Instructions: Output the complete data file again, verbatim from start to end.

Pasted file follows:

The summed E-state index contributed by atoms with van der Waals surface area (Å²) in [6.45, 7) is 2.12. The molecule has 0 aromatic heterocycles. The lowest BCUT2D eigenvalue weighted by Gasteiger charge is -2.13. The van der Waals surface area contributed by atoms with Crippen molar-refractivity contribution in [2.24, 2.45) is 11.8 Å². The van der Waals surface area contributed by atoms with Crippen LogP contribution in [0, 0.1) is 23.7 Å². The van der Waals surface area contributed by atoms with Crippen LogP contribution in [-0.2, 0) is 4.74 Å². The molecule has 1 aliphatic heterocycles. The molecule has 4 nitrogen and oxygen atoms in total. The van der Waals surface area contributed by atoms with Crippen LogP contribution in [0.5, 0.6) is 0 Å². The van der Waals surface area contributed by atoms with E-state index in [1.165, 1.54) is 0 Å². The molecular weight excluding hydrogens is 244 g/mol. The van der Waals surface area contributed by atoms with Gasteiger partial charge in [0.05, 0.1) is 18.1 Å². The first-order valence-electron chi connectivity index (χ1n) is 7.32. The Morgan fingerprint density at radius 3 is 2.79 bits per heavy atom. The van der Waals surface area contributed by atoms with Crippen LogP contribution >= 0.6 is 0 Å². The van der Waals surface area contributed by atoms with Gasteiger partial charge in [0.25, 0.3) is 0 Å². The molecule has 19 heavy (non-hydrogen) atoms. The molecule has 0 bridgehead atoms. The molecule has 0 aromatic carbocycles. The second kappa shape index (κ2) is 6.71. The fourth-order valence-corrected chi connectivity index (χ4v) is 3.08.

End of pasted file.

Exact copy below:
The summed E-state index contributed by atoms with van der Waals surface area (Å²) in [6.45, 7) is 2.12. The molecule has 0 aromatic heterocycles. The lowest BCUT2D eigenvalue weighted by Gasteiger charge is -2.13. The van der Waals surface area contributed by atoms with Crippen molar-refractivity contribution in [2.24, 2.45) is 11.8 Å². The van der Waals surface area contributed by atoms with Crippen LogP contribution in [0, 0.1) is 23.7 Å². The van der Waals surface area contributed by atoms with Crippen LogP contribution in [-0.2, 0) is 4.74 Å². The molecule has 1 aliphatic heterocycles. The molecule has 4 nitrogen and oxygen atoms in total. The van der Waals surface area contributed by atoms with Crippen LogP contribution in [0.5, 0.6) is 0 Å². The van der Waals surface area contributed by atoms with E-state index in [1.165, 1.54) is 0 Å². The molecular weight excluding hydrogens is 244 g/mol. The van der Waals surface area contributed by atoms with Gasteiger partial charge in [0.05, 0.1) is 18.1 Å². The first-order valence-electron chi connectivity index (χ1n) is 7.32. The Morgan fingerprint density at radius 3 is 2.79 bits per heavy atom. The van der Waals surface area contributed by atoms with Crippen LogP contribution >= 0.6 is 0 Å². The van der Waals surface area contributed by atoms with Gasteiger partial charge in [0.25, 0.3) is 0 Å². The molecule has 19 heavy (non-hydrogen) atoms. The molecule has 0 bridgehead atoms. The molecule has 0 aromatic carbocycles. The second kappa shape index (κ2) is 6.71. The fourth-order valence-corrected chi connectivity index (χ4v) is 3.08.